Pseudoscience is a collection of ideas or beliefs that claim to be based on science, but fail to back it up with sound, scientific evidence. Pseudoscience can be recognized by its language by use of scientific and technical terms to make you think it’s the real thing.

“Our supplement works by activating a co-enzyme that supports fat oxidation”

It also uses words that raise emotions or make you question whether it’s too good to be true:

“Proven to get rid of that muffin top in as little as 2 weeks!”

Sometimes it uses personal testimonials:

“I’ve never had more energy in my life, I’ve lost 10 lbs, and my hair is growing back! This stuff really works!”

Some of these products may include a study to “support” their claims, but this does not mean that the study followed the scientific method. If you cannot find the study in a peer reviewed journal or if you cannot find the credentials of the authors involved in the study, that’s a serious red flag. If you do find it, make sure you check whether the test subjects were human (many studies use rats, mice or cells). If it’s humans, were they healthy? Was the study placebo controlled? Was it reproducible? Most of us won’t go that far, which is why pseudoscience is running rampant in today’s society.

Bottom line: If it sounds too good to be true, it’s probably pseudoscience. Save your money and your sanity.

Quote of the Month

"When you take risks you learn that there will be times when you succeed and there will be times when you fail, and both are equally important."
  —Ellen DeGeneres

On the Lighter Side


Recipe of the Month:
Sesame Tofu Poke Bowl

Image Credit- Shelly Westerhausen TheKitchnPokeBowl_5_of_10.jpg

Perfect no-cook meal for a hot August day! Feel free to use fish or chicken instead.

For the Tofu:

  • 14-16 oz extra-firm tofu, drained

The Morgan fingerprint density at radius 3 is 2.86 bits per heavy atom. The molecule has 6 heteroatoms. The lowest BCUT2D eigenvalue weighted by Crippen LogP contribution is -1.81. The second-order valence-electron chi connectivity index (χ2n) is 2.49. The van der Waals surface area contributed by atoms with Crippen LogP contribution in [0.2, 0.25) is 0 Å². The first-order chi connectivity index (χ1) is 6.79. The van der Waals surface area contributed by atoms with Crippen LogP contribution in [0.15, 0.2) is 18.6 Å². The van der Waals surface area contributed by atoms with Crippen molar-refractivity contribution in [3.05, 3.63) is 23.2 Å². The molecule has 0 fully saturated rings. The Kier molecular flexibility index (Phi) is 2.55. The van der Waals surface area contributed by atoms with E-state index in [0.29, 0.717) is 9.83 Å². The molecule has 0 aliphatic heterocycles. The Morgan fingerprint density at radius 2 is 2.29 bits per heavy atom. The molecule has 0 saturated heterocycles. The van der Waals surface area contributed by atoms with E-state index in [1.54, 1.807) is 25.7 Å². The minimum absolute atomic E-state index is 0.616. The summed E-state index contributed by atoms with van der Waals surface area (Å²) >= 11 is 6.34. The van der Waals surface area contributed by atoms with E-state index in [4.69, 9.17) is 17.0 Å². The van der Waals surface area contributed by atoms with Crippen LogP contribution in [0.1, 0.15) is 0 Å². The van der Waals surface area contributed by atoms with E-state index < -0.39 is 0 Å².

• ¼ cup tamari or soy sauce

  • 1-2 cloves garlic, grated or minced

  • 1 tablespoon freshly squeezed lime juice

  • 1-2 teaspoons grated or minced fresh peeled ginger

  • 1 teaspoon sesame seeds

  • 1 teaspoon toasted sesame oil

For the Cucumbers:

  • 2 Persian cucumbers, halved lengthwise, then thinly sliced (about 2 cups)

  • Kosher salt

  • 1 tablespoon freshly squeezed lime juice

For the Bowls:

  • 2 cups cooked rice or quinoa

  • Any combination of the following: shredded purple cabbage, cubed avocado, sliced scallions, fresh cilantro leaves, sliced radishes, shelled edamame, bean sprouts, shaved carrot ribbons, spiralized veggies, sesame seeds, diced mango


  • Press the tofu: Wrap the block of tofu in a few layers of paper towels, then place on a dinner plate or cutting board. Weigh it down with a heavy object like a skillet, pot, or large can for at least 20 minutes.

  • Meanwhile, place the cucumbers in a medium bowl and add a few pinches of salt. Gently squeeze and toss with your hands until they begin to release liquid. Drain, return to the bowl, add the lime juice, and toss to coat; set aside.

  • Pat the tofu dry and cut into small cubes. Whisk together the tamari, garlic, lime juice ginger, sesame seeds, and toasted sesame oil in a large bowl. Add the tofu and gently toss to coat. Let sit for 10 minutes. Drain, reserving the excess marinade.

  • Assemble the bowls: Divide the rice or quinoa between 4 shallow bowls. Top with the tofu, cucumbers (seasoning them with more salt, if needed), and any other desired toppings. Drizzle with the reserved marinade, if desired.

Recipe courtesy of The Kitchn

lisa brown